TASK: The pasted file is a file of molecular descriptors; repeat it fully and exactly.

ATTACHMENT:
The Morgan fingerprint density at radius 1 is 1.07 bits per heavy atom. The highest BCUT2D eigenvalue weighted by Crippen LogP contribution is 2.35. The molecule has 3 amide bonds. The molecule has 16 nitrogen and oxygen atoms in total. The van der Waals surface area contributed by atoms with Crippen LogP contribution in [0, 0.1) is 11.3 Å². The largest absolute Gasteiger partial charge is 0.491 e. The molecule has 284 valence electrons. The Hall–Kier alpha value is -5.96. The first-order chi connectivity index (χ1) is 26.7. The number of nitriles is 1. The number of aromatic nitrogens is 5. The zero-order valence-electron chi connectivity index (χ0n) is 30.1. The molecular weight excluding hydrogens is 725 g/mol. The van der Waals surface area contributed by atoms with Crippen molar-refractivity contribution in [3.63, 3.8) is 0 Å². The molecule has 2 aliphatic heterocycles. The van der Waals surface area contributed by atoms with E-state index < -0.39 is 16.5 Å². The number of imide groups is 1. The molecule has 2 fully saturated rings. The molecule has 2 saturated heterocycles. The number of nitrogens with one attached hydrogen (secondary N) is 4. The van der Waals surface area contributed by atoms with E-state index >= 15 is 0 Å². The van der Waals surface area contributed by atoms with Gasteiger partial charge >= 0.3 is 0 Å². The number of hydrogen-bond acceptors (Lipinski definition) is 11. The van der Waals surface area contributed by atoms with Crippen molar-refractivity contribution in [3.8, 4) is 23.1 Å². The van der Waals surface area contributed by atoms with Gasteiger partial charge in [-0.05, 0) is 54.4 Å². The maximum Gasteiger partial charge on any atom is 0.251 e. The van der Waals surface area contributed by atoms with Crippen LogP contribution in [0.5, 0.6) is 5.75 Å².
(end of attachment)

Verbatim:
The Morgan fingerprint density at radius 1 is 1.07 bits per heavy atom. The highest BCUT2D eigenvalue weighted by Crippen LogP contribution is 2.35. The molecule has 3 amide bonds. The molecule has 16 nitrogen and oxygen atoms in total. The van der Waals surface area contributed by atoms with Crippen LogP contribution in [0, 0.1) is 11.3 Å². The largest absolute Gasteiger partial charge is 0.491 e. The molecule has 284 valence electrons. The Hall–Kier alpha value is -5.96. The first-order chi connectivity index (χ1) is 26.7. The number of nitriles is 1. The number of aromatic nitrogens is 5. The zero-order valence-electron chi connectivity index (χ0n) is 30.1. The molecular weight excluding hydrogens is 725 g/mol. The van der Waals surface area contributed by atoms with Crippen molar-refractivity contribution in [3.63, 3.8) is 0 Å². The molecule has 2 aliphatic heterocycles. The van der Waals surface area contributed by atoms with E-state index < -0.39 is 16.5 Å². The number of imide groups is 1. The molecule has 2 fully saturated rings. The molecule has 2 saturated heterocycles. The number of nitrogens with one attached hydrogen (secondary N) is 4. The van der Waals surface area contributed by atoms with E-state index >= 15 is 0 Å². The van der Waals surface area contributed by atoms with Gasteiger partial charge >= 0.3 is 0 Å². The number of hydrogen-bond acceptors (Lipinski definition) is 11. The van der Waals surface area contributed by atoms with Crippen molar-refractivity contribution in [3.8, 4) is 23.1 Å². The van der Waals surface area contributed by atoms with Gasteiger partial charge in [-0.05, 0) is 54.4 Å². The maximum Gasteiger partial charge on any atom is 0.251 e. The van der Waals surface area contributed by atoms with Crippen LogP contribution in [0.5, 0.6) is 5.75 Å².